6. Solomon knew what it meant to be visited by God & touched dramatically by His grace.
a. So he urged caution when responding to the Lord.
b. He said, “Don’t be too quick to speak about how devoted you are.”
c. “Don’t be hasty to promise God what form your devotion will take.”
d. “Be quiet and simply enjoy God’s goodness.”
7. Then he warns, if you do make a vow to God, keep it!
1. And that brings us to the Second lesson – Fulfill your promises.
2. Remember the words of Psalm 15 – The person who maintains fellowship with God is the one who keeps his word, even when it costs more than he anticipated.
3. Over & over in the Psalms, we find this emphasis on the faithful heart that performs what is promised to God.
4. Faithfulness is a virtue that’s in shockingly short supply these days.
a. Employees feel little need to be faithful in their work.
b. Children have little concern with being faithful to their parents.
c. And faithfulness in marriage has hit an all-time low with rampant affairs & divorce.
d. Our courts are overflowing with cases of people suing each other for breach of contract.
5. Now, all this ought not surprise us. Modern man has turned his back on God.
a. If there is no god, then anything goes.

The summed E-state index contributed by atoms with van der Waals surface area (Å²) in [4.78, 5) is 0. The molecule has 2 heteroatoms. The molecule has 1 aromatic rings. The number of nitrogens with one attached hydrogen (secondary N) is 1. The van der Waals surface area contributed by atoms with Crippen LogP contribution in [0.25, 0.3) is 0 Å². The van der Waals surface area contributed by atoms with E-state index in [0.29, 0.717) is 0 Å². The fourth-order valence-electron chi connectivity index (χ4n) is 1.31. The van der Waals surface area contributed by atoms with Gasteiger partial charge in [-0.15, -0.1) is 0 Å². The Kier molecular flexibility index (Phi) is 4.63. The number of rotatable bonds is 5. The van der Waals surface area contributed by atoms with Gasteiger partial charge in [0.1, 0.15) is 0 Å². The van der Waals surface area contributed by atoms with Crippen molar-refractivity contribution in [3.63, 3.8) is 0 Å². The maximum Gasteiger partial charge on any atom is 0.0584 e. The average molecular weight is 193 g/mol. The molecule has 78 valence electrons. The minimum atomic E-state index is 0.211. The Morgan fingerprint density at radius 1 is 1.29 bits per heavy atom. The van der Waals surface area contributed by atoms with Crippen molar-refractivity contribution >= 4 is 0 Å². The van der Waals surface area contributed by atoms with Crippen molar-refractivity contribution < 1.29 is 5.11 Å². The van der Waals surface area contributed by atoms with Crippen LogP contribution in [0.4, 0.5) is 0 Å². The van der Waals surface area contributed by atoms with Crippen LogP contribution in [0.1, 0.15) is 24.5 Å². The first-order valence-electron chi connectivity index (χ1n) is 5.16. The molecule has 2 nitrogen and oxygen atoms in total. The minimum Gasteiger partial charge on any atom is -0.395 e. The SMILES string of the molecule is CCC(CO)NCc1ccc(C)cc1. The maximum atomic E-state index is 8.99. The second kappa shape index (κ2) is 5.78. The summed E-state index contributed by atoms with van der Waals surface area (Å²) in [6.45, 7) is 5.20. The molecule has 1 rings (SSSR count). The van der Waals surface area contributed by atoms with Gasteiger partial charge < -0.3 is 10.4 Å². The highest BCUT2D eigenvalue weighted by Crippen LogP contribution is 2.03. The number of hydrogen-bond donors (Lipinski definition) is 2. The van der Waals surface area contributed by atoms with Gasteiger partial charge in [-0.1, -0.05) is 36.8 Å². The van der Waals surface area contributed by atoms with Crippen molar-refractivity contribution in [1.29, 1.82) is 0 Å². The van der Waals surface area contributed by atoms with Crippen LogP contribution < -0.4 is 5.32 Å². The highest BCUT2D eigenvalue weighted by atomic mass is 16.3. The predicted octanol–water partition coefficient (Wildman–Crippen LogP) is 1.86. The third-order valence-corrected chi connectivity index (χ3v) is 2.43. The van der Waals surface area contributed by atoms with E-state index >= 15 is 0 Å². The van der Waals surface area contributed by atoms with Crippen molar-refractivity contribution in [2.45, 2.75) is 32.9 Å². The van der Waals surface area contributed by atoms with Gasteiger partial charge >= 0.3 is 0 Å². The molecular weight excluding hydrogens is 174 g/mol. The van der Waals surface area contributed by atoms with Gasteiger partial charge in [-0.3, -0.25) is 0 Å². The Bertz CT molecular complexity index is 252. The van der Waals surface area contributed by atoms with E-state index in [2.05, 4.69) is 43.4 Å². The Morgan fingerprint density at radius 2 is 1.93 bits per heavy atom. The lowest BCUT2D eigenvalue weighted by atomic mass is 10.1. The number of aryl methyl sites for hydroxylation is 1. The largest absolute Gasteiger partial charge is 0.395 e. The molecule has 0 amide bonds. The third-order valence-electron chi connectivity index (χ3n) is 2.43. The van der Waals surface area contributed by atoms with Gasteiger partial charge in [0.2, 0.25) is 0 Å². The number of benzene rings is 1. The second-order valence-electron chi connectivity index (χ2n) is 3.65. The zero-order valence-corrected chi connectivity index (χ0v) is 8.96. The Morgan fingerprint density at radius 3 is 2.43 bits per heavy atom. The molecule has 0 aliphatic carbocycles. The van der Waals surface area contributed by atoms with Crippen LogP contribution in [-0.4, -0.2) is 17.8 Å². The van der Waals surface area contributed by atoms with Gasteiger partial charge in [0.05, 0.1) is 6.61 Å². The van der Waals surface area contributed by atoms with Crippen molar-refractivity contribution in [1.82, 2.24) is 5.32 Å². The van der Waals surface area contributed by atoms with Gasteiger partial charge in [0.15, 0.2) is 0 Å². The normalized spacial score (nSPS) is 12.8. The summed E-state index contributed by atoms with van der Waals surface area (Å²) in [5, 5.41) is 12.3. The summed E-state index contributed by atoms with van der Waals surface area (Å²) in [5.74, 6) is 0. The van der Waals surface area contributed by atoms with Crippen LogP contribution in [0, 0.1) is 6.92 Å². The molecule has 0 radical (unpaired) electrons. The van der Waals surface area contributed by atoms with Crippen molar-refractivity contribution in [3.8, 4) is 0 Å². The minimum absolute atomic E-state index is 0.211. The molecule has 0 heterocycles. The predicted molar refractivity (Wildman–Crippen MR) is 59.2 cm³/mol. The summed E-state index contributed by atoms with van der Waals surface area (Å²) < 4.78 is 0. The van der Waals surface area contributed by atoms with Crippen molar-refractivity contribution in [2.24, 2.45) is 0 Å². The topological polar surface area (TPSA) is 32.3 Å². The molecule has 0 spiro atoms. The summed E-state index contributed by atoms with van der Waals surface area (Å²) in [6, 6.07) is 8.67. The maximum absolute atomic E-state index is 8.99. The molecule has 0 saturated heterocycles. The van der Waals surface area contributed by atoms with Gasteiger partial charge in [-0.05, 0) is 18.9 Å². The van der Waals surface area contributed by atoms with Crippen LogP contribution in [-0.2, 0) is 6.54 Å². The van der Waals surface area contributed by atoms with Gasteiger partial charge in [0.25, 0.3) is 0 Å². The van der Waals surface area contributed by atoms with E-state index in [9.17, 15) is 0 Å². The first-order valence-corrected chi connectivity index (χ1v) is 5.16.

b. There’s no one looking over our shoulder; no Judge before Whom we must finally stand & give account.
6. Each one does what is right in his own eyes – So when a commitment or promise requires more than we’re willing to spend, we break our promise. And why not? Who’s going to hold us accountable?
7. As the people of God, we are called to be LIKE HIM, & God always keeps His promises!
a. He keeps them even when they’re costly – as in when they cost Him his Son.
b. God’s promise is sure; what He has said He will perform.
c. In fact, God is so faithful, His promises can’t fail.
8. Being His people means being called to be like Him.
a. So even though the virtue of faithfulness isn’t valued by society at large, it has to be among us.
b. If we are the people of God’s Word, then we must be a people of our word.
c. Are you faithful? Do you keep your promises?
d. Or do you bail when it costs more than you originally thought?
9. Some time ago a young woman signed a contract to teach in a Christian school.
a. Students enrolled and the curriculum was set.
b. But in August, just a couple weeks before school began, she received a better offer from another school.
c. So she broke the original contract, leaving the first school without a teacher for that grade as it was now too late to find someone.